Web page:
BOSTON – Endocrinologists need to be familiar with new practice guidelines and changes in the landscape of transgender health care,, executive director of the Mount Sinai Center for Transgender Medicine and Surgery, New York, said in a video interview at the annual meeting of the American Association of Clinical Endocrinologists.
“We endocrinologists ... need to be able to help (gender-dysphoric/gender-incongruent) individuals, even if it’s just an occasional patient, to do what is safe and to be expert (in transgender health care), just as we are with other hormone treatments,” he said in a discussion of aspects of the Endocrine Societyon endocrine treatment of gender-dysphoric/gender-incongruent individuals.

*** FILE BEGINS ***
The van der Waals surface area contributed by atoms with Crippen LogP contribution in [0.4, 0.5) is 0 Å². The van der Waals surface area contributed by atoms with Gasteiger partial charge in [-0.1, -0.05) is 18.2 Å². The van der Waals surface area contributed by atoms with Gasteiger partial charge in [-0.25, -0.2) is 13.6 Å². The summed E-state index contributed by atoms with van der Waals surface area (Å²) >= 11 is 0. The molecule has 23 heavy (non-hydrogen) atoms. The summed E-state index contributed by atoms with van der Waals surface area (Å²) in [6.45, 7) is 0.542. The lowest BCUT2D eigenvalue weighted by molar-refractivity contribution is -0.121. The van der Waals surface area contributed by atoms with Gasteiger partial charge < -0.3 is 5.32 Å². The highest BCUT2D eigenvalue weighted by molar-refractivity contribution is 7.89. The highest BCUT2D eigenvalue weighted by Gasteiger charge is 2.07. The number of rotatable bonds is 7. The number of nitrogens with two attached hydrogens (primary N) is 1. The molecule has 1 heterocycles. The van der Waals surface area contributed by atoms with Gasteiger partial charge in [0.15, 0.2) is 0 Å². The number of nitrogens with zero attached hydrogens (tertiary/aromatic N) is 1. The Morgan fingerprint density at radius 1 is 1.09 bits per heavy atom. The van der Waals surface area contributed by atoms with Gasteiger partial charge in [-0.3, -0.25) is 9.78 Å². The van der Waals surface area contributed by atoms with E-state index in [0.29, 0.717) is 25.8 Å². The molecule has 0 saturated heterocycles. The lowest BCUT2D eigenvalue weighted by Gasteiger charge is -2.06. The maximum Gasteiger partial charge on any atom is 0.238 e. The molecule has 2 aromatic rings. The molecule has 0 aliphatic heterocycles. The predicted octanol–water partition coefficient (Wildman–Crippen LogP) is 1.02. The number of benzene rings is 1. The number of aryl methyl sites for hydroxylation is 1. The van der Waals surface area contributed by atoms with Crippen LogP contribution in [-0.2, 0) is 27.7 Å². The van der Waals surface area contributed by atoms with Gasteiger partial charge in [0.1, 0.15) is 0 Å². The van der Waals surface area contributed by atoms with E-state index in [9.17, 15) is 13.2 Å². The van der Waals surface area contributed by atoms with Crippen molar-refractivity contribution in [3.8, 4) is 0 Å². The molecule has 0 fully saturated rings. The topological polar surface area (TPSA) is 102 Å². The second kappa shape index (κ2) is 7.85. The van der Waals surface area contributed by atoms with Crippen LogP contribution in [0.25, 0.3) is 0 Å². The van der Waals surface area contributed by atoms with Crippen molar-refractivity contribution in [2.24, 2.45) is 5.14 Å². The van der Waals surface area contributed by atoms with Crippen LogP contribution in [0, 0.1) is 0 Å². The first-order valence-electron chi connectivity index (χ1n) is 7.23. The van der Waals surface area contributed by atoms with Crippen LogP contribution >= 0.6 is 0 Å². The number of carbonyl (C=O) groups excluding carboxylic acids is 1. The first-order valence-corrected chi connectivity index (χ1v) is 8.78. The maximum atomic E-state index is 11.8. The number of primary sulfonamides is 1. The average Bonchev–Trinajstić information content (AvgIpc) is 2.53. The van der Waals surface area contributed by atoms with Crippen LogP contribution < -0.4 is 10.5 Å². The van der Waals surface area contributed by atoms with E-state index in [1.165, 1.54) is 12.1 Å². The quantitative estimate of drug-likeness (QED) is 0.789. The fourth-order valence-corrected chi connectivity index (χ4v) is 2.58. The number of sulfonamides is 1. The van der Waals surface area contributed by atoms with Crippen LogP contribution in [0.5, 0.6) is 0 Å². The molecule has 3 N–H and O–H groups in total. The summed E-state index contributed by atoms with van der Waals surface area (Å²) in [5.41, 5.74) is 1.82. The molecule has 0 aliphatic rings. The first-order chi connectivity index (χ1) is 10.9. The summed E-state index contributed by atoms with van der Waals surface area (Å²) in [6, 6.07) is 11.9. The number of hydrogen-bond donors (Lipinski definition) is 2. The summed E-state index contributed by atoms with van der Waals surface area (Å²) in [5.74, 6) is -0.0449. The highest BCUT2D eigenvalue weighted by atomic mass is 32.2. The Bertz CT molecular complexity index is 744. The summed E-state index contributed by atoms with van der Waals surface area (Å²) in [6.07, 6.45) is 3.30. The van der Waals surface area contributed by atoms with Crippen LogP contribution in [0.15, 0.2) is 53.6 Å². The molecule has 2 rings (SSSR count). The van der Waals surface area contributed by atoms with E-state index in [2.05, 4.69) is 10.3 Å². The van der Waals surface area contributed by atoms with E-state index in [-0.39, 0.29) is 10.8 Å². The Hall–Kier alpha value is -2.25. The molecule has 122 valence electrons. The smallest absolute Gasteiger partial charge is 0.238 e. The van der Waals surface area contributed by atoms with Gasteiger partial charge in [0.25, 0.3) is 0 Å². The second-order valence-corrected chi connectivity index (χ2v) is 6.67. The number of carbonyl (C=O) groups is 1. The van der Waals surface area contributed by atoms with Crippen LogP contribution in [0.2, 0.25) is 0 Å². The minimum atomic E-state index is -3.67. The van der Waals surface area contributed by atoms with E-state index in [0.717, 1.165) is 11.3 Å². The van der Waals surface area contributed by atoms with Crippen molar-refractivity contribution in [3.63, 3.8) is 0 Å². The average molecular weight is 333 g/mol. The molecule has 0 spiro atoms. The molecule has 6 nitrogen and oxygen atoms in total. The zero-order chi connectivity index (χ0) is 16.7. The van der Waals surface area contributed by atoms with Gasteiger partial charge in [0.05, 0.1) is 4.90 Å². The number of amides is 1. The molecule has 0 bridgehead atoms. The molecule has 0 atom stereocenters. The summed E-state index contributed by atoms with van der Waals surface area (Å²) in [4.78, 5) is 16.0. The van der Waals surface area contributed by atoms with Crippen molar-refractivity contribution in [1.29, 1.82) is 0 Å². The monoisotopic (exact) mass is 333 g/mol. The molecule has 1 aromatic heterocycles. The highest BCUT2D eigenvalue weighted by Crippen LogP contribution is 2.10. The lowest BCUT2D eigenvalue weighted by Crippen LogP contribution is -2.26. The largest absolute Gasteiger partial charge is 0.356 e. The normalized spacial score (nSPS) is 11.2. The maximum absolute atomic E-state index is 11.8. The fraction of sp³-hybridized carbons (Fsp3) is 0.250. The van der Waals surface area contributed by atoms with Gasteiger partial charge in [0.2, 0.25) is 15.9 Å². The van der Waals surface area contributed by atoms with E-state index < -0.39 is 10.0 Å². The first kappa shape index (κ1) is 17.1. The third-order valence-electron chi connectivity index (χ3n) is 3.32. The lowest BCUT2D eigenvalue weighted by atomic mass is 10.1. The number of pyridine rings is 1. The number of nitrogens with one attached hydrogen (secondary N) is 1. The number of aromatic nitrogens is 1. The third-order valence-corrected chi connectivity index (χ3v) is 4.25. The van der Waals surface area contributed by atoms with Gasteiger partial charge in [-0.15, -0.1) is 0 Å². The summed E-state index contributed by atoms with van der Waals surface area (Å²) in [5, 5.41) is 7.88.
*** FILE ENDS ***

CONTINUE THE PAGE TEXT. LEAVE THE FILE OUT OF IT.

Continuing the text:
The new guidelines, published in November 2017, update 2009 guidance from the society. Among the big changes are the recognition that there may be “compelling reasons” to start cross-sex hormonal therapy prior to the old age cutoff of 16 years, which is “very late if you’re thinking about it from a biological perspective,” said Dr. Safer.
Another major change challenges the idea that a mental health professional is necessary to diagnose adults. Rather, any knowledgeable clinician could make the diagnosis, according to Dr. Safer.
The guidelines also recommend that endocrinologists provide education regarding onset and time course of physical changes induced by sex hormone treatments to transgender individuals undergoing treatment.